Boynton tried to offer encouragement from the stands, shouting, “Here we go, kid! Good spot here!” or “You can do it, Johnny!” But Isner’s body language indicated otherwise. He winced after lengthy baseline exchanges, puffed his cheeks and exhaled after missed chances, slapped his right thigh with his racket after missing one service return, and often paused to stretch his back or put his hands on his knees while sucking wind.

“It was brutal,” Isner said. “I mean, I’ve never been this exhausted before.”

Still, he never considered quitting against de Bakker.

Later Friday, though, Isner and partner Sam Querrey pulled out of their first-round doubles match, which originally was to be played Wednesday but was postponed twice.

As he prepared to leave the All England Club, Isner said he hadn’t yet had a chance to really reflect on the impact his record-breaking first-round match would have down the road, on the court or off. His agent, Sam Duvall, already has spoken to potential new sponsors and, while not offering any details, added, “Suffice to say, we’ve been very busy.”

De Bakker, meanwhile, reached Wimbledon’s third round for the first time and was pleased to have a short day’s work. He played the second-most games in this year’s first round, 74, winning in a 16-14 fifth set.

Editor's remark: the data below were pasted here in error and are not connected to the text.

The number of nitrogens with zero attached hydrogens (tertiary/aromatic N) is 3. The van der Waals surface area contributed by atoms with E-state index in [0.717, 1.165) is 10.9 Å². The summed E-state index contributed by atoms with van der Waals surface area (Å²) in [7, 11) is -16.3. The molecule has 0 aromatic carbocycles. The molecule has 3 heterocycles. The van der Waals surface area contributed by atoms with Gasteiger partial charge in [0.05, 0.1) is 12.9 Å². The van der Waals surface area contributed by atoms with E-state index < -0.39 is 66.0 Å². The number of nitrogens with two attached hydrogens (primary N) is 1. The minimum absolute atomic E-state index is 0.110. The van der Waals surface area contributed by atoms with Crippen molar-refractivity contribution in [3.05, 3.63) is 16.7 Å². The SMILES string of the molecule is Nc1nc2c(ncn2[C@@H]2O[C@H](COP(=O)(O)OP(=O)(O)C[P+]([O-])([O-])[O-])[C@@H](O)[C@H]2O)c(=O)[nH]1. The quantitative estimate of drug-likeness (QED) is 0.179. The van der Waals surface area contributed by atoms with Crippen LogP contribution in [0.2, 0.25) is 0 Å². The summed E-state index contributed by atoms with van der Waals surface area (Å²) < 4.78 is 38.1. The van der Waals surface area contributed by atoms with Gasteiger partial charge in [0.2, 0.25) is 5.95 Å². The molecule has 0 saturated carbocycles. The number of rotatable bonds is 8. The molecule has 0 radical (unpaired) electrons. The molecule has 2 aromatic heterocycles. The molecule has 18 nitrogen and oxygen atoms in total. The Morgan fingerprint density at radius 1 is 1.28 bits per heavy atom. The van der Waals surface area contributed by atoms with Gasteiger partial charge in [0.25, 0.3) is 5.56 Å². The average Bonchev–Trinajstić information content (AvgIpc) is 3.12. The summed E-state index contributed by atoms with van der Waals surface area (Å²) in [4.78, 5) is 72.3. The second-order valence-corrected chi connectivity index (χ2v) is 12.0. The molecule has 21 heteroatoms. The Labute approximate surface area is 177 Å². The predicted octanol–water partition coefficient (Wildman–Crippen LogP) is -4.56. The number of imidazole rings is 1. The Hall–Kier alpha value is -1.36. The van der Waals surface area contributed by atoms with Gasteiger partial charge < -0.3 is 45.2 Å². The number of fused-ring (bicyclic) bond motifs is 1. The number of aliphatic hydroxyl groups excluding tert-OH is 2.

“After my first match, I was pretty tired, as well,” de Bakker said, then broke into a wide smile before adding: “But 16-14 is nothing anymore.”

He considered himself “lucky” to be facing someone who endured 70-68. Plus, de Bakker’s match ended Wednesday, allowing him much more recovery time than Isner. Because of the neck problem, which developed Thursday evening, Isner did not hit any balls Friday morning to prepare, instead spending time on a trainer’s table for treatment.

“I don’t want to go out, second round of a Slam. I’m in these tournaments to go deep and potentially win them,” said Isner, who led Georgia to the 2007 NCAA tennis championship. “But this is a little bit different. If I went four sets in my first match and lost today, I’d be really disappointed.”

Isner’s next tournament, in Atlanta, doesn’t begin until July 19, so he will enjoy some well-deserved time off.

First, he’ll head home to Tampa, Fla., then might visit family in Greensboro, N.C. Otherwise, he has no set plans—perhaps some fishing, watching World Cup games on television, hanging out with buddies.

He does, however, know what he won’t be doing at all for the next week or so: picking up a racket.

“I’ll do whatever,” Isner said. “Just anything away from the tennis court.”

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6/26/2010 7:59 AM

The pair of them could be geniuses and set the whole thing up.